Today's expedition to Chagulak Island was another great zodiac cruise. I had to write the log for the passengers today, so I have decided for my entry today that I will just copy and paste it into my blog. The only thing I'd like to add (which will make more sense once you read about the thousands of birds we saw) is that I got pooped on during the zodiac cruise. I don't think the "American" birds liked my new "Russia" hat. I have attached a photo of Mason, Kara and I in our new Russian hats. The whole staff purchased these hats when we were in Petropavlosk. As you can see, there are three varieties representing the old, the new, and the spy.
Kara, Mason and I in our Russian hats
Photo credit: Wayne Brown
We awoke to foggy skies and a light mist of rain, but that did not deter us from our stop at Chagulak Island, the last of the Aleutian Islands we will visit on our expedition. As we made our way towards Chagulak, Dion Hobcroft assumed his position on the pool deck as "chum-master" once again, attracting Northern Fulmars, Laysan Albatross, and Black-Footed Albatross to the ship. The Northern Fulmars enjoyed gliding on the wind updrafts produced by the ship and seemed to almost guide us into our anchorage at Chagulak Island.
Northern Fulmar soaring next to the ship
Through the fog, we could just make out the outline of Chagulak. This dramatic, steep sided volcanic island has a diameter of just 1.5 miles, yet rises to 3,750 feet in elevation. We enthusiastically piled into the zodiacs, dressed in our warm and wet weather gear for a zodiac cruise into the mist. Upon entering the water, we were immediately surrounded by thousands of Northern Fulmars. They swirled around the zodiacs and floated by so close that you could see the detail of their tube noses and every fleck of grey on their wings. As we approached the island, it became clear that the cliffs were alive with thousands of black-legged kittiwakes and thick billed murres, nesting on the cliff faces. There were also tufted puffins, parakeet auklets, red faced cormorants, common murres, and even some red legged kittiwakes and crested auklets. Everywhere you looked there were birds; it was almost difficult to focus on just one. In addition, the sounds were incredible. We could easily hear the kittiwake calls, reminding us how they were given their name. Many of us decided to keep our cameras dry in our bags and just enjoy the show!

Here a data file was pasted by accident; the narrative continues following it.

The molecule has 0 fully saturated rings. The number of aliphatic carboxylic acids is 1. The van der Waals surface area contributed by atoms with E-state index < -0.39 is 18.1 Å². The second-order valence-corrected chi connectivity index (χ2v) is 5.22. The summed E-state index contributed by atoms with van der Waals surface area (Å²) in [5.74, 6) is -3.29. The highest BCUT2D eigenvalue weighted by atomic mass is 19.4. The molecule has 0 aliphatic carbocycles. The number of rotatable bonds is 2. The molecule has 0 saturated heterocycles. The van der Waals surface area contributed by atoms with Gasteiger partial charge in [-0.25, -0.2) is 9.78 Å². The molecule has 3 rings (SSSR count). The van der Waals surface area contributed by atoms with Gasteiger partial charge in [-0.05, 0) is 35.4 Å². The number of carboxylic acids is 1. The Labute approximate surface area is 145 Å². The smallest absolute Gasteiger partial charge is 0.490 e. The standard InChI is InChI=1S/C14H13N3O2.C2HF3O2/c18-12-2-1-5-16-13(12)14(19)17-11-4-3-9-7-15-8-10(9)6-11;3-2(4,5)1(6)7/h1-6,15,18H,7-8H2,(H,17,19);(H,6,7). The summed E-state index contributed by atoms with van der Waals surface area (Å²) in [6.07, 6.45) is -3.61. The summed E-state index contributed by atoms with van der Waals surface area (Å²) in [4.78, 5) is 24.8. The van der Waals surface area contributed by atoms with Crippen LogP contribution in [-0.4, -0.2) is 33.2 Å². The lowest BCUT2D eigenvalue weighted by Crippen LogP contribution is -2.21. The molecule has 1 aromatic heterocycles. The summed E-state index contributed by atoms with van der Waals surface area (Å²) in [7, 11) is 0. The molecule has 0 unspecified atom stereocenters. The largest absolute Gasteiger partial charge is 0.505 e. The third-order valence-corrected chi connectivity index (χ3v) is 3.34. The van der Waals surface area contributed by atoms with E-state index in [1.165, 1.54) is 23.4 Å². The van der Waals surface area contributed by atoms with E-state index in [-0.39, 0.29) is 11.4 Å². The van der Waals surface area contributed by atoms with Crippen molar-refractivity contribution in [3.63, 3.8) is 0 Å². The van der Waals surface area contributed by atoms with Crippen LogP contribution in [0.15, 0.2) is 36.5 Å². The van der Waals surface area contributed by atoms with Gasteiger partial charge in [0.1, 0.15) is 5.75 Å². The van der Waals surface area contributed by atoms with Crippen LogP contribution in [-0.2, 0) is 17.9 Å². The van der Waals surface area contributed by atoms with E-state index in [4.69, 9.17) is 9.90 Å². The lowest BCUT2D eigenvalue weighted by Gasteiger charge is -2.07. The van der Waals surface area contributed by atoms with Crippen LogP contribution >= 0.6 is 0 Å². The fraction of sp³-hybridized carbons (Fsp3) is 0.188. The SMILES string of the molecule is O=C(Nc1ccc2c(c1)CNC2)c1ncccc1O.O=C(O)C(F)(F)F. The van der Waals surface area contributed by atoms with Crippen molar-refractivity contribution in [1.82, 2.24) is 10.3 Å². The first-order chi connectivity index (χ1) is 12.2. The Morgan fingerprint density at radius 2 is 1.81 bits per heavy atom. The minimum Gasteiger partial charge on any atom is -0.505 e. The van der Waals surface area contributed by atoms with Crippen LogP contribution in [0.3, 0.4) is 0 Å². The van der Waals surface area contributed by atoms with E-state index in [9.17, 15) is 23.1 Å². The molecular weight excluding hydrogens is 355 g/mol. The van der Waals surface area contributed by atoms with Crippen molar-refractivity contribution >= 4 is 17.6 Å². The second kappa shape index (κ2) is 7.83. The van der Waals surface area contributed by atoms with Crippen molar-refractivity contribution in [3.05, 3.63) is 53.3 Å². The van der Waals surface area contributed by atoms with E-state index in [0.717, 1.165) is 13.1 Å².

The bird cliffs at Chagulak Island
Adding to the fun were a few groups of Steller sea lions hauled out on the rocks. Most were sub-adult males, but there were a few big bull males in the mix. Male Steller sea lions can grow to approximately 1,600 pounds. The sea lions were curious about the zodiacs, popping their heads up out of the water to check us out.
After a delicious lunch and an even more delicious ice cream social, Kara entertained us with tales of Flippers and Fur. Her presentation taught us all about the Pinnipeds of the Bering Sea, including the most common seals and sea lions that we will encounter along our journey. Near the conclusion of Kara's lecture, just as she was beginning to talk about sea otters, an announcement was made over the PA that we had a short-tailed Albatross following the ship. Deciding that it was better to see wildlife in the wild rather than in photos, Kara ended her lecture and encouraged everyone to go outside to look at the rare Albatross sighting. In the end, there was no Albatross to see but we are lucky to have a flexible Captain that will turn the ship around just in case.
Ingrid gave the next presentation of the afternoon called Orca-the Top Predator in the Ocean. Ingrid's passion for the Orca is impressive and we were all captivated with descriptions of her encounters with these amazing mammals and the research that she is doing.
For recap, the staff opened the floor to any unanswered questions that people had. The questions ranged from sea otters, to sea lions, to bird behavior, to pollution. In addition, Chris shared his discoveries from dissecting the eagle pellet that he found on Kiska Island. It was amazing to see all of the bones of the birds and fish the eagle had been feeding on.